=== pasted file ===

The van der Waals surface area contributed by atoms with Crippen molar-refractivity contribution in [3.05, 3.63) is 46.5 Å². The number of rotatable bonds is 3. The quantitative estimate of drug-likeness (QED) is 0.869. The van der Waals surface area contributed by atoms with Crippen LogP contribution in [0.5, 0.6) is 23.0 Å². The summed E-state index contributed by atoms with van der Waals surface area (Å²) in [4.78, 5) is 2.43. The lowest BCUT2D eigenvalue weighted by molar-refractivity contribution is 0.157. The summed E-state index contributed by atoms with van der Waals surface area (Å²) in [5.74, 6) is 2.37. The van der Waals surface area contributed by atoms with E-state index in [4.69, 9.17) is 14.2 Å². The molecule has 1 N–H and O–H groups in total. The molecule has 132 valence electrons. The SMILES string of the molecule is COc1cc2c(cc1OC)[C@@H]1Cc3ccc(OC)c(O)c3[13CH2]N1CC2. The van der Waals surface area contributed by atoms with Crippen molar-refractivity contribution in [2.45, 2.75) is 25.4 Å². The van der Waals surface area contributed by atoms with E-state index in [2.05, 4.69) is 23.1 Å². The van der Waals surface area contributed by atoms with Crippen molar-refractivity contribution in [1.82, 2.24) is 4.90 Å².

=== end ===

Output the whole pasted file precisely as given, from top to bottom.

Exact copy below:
The van der Waals surface area contributed by atoms with Crippen molar-refractivity contribution in [3.05, 3.63) is 46.5 Å². The number of rotatable bonds is 3. The quantitative estimate of drug-likeness (QED) is 0.869. The van der Waals surface area contributed by atoms with Crippen LogP contribution in [0.5, 0.6) is 23.0 Å². The summed E-state index contributed by atoms with van der Waals surface area (Å²) in [4.78, 5) is 2.43. The lowest BCUT2D eigenvalue weighted by molar-refractivity contribution is 0.157. The summed E-state index contributed by atoms with van der Waals surface area (Å²) in [5.74, 6) is 2.37. The van der Waals surface area contributed by atoms with E-state index in [4.69, 9.17) is 14.2 Å². The molecule has 1 N–H and O–H groups in total. The molecule has 132 valence electrons. The SMILES string of the molecule is COc1cc2c(cc1OC)[C@@H]1Cc3ccc(OC)c(O)c3[13CH2]N1CC2. The van der Waals surface area contributed by atoms with Crippen molar-refractivity contribution in [2.45, 2.75) is 25.4 Å². The van der Waals surface area contributed by atoms with E-state index in [2.05, 4.69) is 23.1 Å². The van der Waals surface area contributed by atoms with Crippen molar-refractivity contribution in [1.82, 2.24) is 4.90 Å².